As many success stories begin in the world of action sports, Sue Izzo’s started on the sales floor. While dating pro snow shred, Randy Gaetano back in 1992, Izzo took a job selling snowboards at Burton’s retail store in Vermont. An aspiring collegiate tennis star at the time, Izzo’s plans to play professionally were thwarted by several knee injuries. However, her interests in snowboarding were just beginning to develop. With the encouragement of her fellow colleagues as her inspiration, Izzo decided to combine her talents, putting all the pieces together to form her aptly named agency-Mosaic Sports Management. Twelve years later Mosaic has an impressive stable of athletes from surf, skate, and snow, which includes a solid roster of both men and women.
What’s your background in the action sports industry and how did you get involved in talent representation and mgmt?
To be completely honest I was introduced to the world of Action Sports in 1992 when I began dating a snowboarder by the name of Randy Gaetano. Randy introduced me to the world of Burton Snowboards, where I soon got a job selling snowboards in the Burton Store. I knew nothing about snowboarding, as my sports background was set in tennis for the most part, until multiple knee injuries forced me to put down the racket and forgo my opportunity to play on a pro level.
While working at Burton I developed a strong affinity towards the marketing and sales departments. I would get in trouble for leaving the store to hang out in the marketing department. I worked for Burton through out my college career and the year after I graduated college.
In 1998 I landed a job doing youth market research, where myself and one other colleague were sent out on the road in a 35 foot RV, visiting 42 states, talking to kids ages 10-24 about trends; what did they spend their money on, what sports did they play, what music they liked etc. We had to report back to the companies that hired us, (Jones Soda, Quiksilver, BMG music, Vans) every two months to report to the companies that hired us and tell them what the kids were in to. It all came back to the culture of extreme sports (that is what it was called at that time).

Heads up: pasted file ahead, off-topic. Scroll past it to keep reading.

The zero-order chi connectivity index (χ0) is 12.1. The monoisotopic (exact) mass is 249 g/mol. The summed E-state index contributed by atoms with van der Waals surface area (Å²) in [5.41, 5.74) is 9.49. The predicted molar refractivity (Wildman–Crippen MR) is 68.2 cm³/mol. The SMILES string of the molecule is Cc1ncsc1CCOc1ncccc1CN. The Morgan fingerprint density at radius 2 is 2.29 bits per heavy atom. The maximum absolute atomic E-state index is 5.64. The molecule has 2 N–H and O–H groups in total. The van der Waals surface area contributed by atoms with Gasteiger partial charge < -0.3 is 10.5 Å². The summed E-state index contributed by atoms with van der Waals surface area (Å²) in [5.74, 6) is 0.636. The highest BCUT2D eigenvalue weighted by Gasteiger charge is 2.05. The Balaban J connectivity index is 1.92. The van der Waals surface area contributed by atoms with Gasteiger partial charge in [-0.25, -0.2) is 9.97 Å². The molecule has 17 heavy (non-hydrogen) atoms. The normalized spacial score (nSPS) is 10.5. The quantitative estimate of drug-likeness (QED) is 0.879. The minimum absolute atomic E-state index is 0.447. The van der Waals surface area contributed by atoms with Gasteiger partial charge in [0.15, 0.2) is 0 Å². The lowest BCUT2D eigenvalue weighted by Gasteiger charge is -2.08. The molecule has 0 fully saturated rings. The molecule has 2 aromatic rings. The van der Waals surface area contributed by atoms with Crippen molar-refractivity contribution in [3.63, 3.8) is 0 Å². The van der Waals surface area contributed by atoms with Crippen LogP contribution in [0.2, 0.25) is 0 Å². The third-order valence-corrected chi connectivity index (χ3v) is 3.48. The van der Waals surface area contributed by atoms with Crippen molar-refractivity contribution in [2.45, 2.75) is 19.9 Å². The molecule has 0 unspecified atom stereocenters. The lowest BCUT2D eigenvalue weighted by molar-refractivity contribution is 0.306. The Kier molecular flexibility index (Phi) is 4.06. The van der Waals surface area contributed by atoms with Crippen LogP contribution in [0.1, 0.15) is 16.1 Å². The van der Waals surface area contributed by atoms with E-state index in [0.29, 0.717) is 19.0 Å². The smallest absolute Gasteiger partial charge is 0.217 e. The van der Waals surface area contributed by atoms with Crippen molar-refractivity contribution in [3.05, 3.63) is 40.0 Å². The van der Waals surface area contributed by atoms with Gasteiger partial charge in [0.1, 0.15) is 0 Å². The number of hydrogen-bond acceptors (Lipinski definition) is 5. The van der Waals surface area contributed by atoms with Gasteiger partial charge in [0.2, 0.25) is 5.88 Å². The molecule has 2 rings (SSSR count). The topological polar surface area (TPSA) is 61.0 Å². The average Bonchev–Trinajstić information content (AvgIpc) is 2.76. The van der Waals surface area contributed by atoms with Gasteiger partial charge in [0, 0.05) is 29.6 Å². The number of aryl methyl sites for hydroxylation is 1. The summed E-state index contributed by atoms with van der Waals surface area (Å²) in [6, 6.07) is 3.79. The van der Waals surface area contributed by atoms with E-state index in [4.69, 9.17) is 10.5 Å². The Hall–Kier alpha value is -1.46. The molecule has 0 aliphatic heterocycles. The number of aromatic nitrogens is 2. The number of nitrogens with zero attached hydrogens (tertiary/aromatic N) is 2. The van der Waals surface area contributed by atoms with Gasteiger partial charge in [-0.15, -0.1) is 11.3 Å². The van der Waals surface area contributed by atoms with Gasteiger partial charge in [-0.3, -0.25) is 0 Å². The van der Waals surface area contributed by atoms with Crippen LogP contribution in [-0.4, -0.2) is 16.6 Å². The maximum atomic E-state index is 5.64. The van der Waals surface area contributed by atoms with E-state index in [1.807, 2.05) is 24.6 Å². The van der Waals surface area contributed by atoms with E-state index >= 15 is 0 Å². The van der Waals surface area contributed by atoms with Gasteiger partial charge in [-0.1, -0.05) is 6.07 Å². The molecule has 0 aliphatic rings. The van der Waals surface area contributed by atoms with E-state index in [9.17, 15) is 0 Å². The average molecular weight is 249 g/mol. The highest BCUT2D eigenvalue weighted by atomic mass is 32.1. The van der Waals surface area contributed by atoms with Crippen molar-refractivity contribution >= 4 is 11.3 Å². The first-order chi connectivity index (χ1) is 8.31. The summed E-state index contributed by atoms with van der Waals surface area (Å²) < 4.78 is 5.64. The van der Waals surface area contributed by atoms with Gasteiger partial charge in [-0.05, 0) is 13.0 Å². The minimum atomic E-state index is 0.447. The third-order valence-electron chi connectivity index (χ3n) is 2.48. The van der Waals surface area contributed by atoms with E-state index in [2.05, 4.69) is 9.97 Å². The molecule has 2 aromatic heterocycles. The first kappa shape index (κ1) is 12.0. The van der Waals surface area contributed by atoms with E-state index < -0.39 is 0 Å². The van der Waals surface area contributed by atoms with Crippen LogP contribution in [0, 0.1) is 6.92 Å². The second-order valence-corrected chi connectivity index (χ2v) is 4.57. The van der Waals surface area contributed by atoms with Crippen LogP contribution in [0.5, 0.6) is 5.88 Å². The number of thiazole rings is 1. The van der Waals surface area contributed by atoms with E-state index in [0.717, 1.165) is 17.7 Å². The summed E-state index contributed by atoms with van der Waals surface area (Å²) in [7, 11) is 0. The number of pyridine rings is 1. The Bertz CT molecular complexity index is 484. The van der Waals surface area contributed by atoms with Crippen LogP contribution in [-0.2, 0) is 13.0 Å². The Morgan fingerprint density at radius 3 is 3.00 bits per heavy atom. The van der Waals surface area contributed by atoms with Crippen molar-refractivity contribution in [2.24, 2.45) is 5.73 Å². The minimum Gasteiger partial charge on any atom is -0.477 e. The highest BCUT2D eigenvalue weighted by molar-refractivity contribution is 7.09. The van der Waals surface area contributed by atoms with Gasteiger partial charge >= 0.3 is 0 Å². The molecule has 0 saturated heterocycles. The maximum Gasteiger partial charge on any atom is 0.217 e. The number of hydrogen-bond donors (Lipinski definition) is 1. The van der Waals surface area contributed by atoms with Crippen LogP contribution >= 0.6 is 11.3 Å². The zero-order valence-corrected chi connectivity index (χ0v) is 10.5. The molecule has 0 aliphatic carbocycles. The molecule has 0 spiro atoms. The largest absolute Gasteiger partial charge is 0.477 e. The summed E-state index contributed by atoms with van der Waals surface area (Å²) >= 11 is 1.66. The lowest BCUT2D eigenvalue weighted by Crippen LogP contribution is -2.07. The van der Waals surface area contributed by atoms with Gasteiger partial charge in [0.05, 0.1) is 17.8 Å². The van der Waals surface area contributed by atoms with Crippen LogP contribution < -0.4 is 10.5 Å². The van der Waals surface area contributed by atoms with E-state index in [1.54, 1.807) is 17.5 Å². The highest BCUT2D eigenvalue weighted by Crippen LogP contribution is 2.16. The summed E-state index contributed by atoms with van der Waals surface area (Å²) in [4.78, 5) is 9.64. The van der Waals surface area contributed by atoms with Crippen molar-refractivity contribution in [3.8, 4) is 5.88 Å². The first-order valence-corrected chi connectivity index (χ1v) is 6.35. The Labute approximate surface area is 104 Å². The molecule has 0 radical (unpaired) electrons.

When the youth market research job ended after a year, there was a gentleman in the firm, attorney John Flanagan who represented skateboarder Andy McDonald. John indentified my passion for extreme sports, specifically snowboarding, and had me work with him on behalf of Andy. That is when I learned about what a sports agents job role was. Within 6 months of working with John, he encouraged me to start representing athletes. There was only one other company out there representing action sports athletes, one year ahead of me, The Familie, started by Steve Astephen so it truly was the beginning of agents in action sports.